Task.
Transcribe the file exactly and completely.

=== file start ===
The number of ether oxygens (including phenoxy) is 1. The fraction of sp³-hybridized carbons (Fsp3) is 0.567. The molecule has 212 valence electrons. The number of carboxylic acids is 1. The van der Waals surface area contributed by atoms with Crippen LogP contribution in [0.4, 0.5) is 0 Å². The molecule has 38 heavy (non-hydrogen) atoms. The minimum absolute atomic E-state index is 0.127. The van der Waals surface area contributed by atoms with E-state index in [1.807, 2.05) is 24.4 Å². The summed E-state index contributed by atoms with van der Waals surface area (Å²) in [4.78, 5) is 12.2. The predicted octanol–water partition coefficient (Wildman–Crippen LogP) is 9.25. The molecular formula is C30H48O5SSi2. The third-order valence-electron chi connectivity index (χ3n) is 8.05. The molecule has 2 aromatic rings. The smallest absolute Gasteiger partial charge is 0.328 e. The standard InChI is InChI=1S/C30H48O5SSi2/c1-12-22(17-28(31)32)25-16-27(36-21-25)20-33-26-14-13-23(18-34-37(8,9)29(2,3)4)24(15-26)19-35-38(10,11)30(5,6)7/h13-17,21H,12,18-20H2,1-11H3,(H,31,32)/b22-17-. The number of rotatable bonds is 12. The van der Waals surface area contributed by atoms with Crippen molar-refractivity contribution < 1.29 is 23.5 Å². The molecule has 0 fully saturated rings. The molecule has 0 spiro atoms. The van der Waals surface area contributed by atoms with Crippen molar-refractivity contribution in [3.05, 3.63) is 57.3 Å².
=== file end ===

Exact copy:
The number of ether oxygens (including phenoxy) is 1. The fraction of sp³-hybridized carbons (Fsp3) is 0.567. The molecule has 212 valence electrons. The number of carboxylic acids is 1. The van der Waals surface area contributed by atoms with Crippen LogP contribution in [0.4, 0.5) is 0 Å². The molecule has 38 heavy (non-hydrogen) atoms. The minimum absolute atomic E-state index is 0.127. The van der Waals surface area contributed by atoms with E-state index in [1.807, 2.05) is 24.4 Å². The summed E-state index contributed by atoms with van der Waals surface area (Å²) in [4.78, 5) is 12.2. The predicted octanol–water partition coefficient (Wildman–Crippen LogP) is 9.25. The molecular formula is C30H48O5SSi2. The third-order valence-electron chi connectivity index (χ3n) is 8.05. The molecule has 2 aromatic rings. The smallest absolute Gasteiger partial charge is 0.328 e. The standard InChI is InChI=1S/C30H48O5SSi2/c1-12-22(17-28(31)32)25-16-27(36-21-25)20-33-26-14-13-23(18-34-37(8,9)29(2,3)4)24(15-26)19-35-38(10,11)30(5,6)7/h13-17,21H,12,18-20H2,1-11H3,(H,31,32)/b22-17-. The number of rotatable bonds is 12. The van der Waals surface area contributed by atoms with Crippen molar-refractivity contribution < 1.29 is 23.5 Å². The molecule has 0 fully saturated rings. The molecule has 0 spiro atoms. The van der Waals surface area contributed by atoms with Crippen molar-refractivity contribution in [3.05, 3.63) is 57.3 Å².